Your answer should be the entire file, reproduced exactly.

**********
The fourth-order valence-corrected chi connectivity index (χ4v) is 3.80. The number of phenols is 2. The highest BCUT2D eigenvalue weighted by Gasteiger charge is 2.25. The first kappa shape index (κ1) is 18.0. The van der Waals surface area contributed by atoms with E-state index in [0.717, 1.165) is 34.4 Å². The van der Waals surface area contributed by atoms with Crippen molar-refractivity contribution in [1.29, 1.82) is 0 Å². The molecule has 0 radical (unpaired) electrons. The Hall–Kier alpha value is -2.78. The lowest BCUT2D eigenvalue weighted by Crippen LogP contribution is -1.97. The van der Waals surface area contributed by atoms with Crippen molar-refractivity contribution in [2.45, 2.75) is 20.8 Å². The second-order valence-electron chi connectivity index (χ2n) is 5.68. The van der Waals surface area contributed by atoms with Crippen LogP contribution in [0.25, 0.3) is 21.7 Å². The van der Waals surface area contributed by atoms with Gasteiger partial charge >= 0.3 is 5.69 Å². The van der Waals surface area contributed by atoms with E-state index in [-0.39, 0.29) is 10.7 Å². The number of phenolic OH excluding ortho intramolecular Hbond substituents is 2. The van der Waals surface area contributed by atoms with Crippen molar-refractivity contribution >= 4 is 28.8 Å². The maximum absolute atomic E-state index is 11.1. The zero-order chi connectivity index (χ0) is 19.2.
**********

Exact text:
The fourth-order valence-corrected chi connectivity index (χ4v) is 3.80. The number of phenols is 2. The highest BCUT2D eigenvalue weighted by Gasteiger charge is 2.25. The first kappa shape index (κ1) is 18.0. The van der Waals surface area contributed by atoms with E-state index in [0.717, 1.165) is 34.4 Å². The van der Waals surface area contributed by atoms with Crippen molar-refractivity contribution in [1.29, 1.82) is 0 Å². The molecule has 0 radical (unpaired) electrons. The Hall–Kier alpha value is -2.78. The lowest BCUT2D eigenvalue weighted by Crippen LogP contribution is -1.97. The van der Waals surface area contributed by atoms with Crippen molar-refractivity contribution in [2.45, 2.75) is 20.8 Å². The second-order valence-electron chi connectivity index (χ2n) is 5.68. The van der Waals surface area contributed by atoms with Crippen LogP contribution in [0.25, 0.3) is 21.7 Å². The van der Waals surface area contributed by atoms with Gasteiger partial charge >= 0.3 is 5.69 Å². The van der Waals surface area contributed by atoms with E-state index in [-0.39, 0.29) is 10.7 Å². The number of phenolic OH excluding ortho intramolecular Hbond substituents is 2. The van der Waals surface area contributed by atoms with Crippen molar-refractivity contribution >= 4 is 28.8 Å². The maximum absolute atomic E-state index is 11.1. The zero-order chi connectivity index (χ0) is 19.2.